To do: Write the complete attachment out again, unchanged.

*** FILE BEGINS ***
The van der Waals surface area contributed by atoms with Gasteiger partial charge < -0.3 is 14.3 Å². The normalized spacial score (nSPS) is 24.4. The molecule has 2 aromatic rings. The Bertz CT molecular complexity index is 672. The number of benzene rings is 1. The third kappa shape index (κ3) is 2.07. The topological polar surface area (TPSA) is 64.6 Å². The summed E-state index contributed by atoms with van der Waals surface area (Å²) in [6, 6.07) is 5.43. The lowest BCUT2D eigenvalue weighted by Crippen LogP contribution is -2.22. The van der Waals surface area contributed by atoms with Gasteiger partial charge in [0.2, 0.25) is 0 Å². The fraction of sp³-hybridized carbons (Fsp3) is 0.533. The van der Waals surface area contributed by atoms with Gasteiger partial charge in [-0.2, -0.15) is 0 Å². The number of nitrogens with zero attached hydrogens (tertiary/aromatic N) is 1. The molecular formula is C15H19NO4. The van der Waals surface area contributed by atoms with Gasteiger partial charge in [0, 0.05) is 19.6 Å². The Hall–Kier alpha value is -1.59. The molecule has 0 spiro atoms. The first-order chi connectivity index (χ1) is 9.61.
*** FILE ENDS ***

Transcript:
The van der Waals surface area contributed by atoms with Gasteiger partial charge < -0.3 is 14.3 Å². The normalized spacial score (nSPS) is 24.4. The molecule has 2 aromatic rings. The Bertz CT molecular complexity index is 672. The number of benzene rings is 1. The third kappa shape index (κ3) is 2.07. The topological polar surface area (TPSA) is 64.6 Å². The summed E-state index contributed by atoms with van der Waals surface area (Å²) in [6, 6.07) is 5.43. The lowest BCUT2D eigenvalue weighted by Crippen LogP contribution is -2.22. The van der Waals surface area contributed by atoms with Gasteiger partial charge in [0.2, 0.25) is 0 Å². The fraction of sp³-hybridized carbons (Fsp3) is 0.533. The van der Waals surface area contributed by atoms with Gasteiger partial charge in [-0.2, -0.15) is 0 Å². The number of nitrogens with zero attached hydrogens (tertiary/aromatic N) is 1. The molecular formula is C15H19NO4. The van der Waals surface area contributed by atoms with Gasteiger partial charge in [0, 0.05) is 19.6 Å². The Hall–Kier alpha value is -1.59. The molecule has 0 spiro atoms. The first-order chi connectivity index (χ1) is 9.61.